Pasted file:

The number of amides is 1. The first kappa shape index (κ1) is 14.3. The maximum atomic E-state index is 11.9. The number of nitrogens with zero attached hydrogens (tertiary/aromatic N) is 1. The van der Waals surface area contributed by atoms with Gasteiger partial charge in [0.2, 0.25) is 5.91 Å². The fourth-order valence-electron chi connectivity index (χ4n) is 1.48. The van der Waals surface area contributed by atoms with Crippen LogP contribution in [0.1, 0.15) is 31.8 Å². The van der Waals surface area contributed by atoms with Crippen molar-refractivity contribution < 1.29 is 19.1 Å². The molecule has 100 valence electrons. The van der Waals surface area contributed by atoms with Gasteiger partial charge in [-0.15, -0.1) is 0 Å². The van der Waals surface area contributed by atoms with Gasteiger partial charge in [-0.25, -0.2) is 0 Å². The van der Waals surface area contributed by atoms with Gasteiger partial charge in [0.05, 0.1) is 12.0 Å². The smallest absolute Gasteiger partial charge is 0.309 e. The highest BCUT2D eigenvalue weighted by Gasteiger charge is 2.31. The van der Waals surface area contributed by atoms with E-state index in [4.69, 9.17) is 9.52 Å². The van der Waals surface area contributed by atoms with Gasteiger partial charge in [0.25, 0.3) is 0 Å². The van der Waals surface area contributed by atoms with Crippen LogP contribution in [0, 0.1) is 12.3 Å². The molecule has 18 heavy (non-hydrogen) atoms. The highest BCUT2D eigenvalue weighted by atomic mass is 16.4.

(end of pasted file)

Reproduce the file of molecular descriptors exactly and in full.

The number of amides is 1. The first kappa shape index (κ1) is 14.3. The maximum atomic E-state index is 11.9. The number of nitrogens with zero attached hydrogens (tertiary/aromatic N) is 1. The van der Waals surface area contributed by atoms with Gasteiger partial charge in [0.2, 0.25) is 5.91 Å². The fourth-order valence-electron chi connectivity index (χ4n) is 1.48. The van der Waals surface area contributed by atoms with Crippen LogP contribution in [0.1, 0.15) is 31.8 Å². The van der Waals surface area contributed by atoms with Crippen molar-refractivity contribution < 1.29 is 19.1 Å². The molecule has 100 valence electrons. The van der Waals surface area contributed by atoms with Gasteiger partial charge in [-0.15, -0.1) is 0 Å². The van der Waals surface area contributed by atoms with Gasteiger partial charge in [-0.25, -0.2) is 0 Å². The van der Waals surface area contributed by atoms with Gasteiger partial charge in [0.05, 0.1) is 12.0 Å². The smallest absolute Gasteiger partial charge is 0.309 e. The highest BCUT2D eigenvalue weighted by Gasteiger charge is 2.31. The van der Waals surface area contributed by atoms with E-state index in [4.69, 9.17) is 9.52 Å². The van der Waals surface area contributed by atoms with Gasteiger partial charge in [0.25, 0.3) is 0 Å². The van der Waals surface area contributed by atoms with Crippen LogP contribution in [0, 0.1) is 12.3 Å². The molecule has 18 heavy (non-hydrogen) atoms. The highest BCUT2D eigenvalue weighted by atomic mass is 16.4.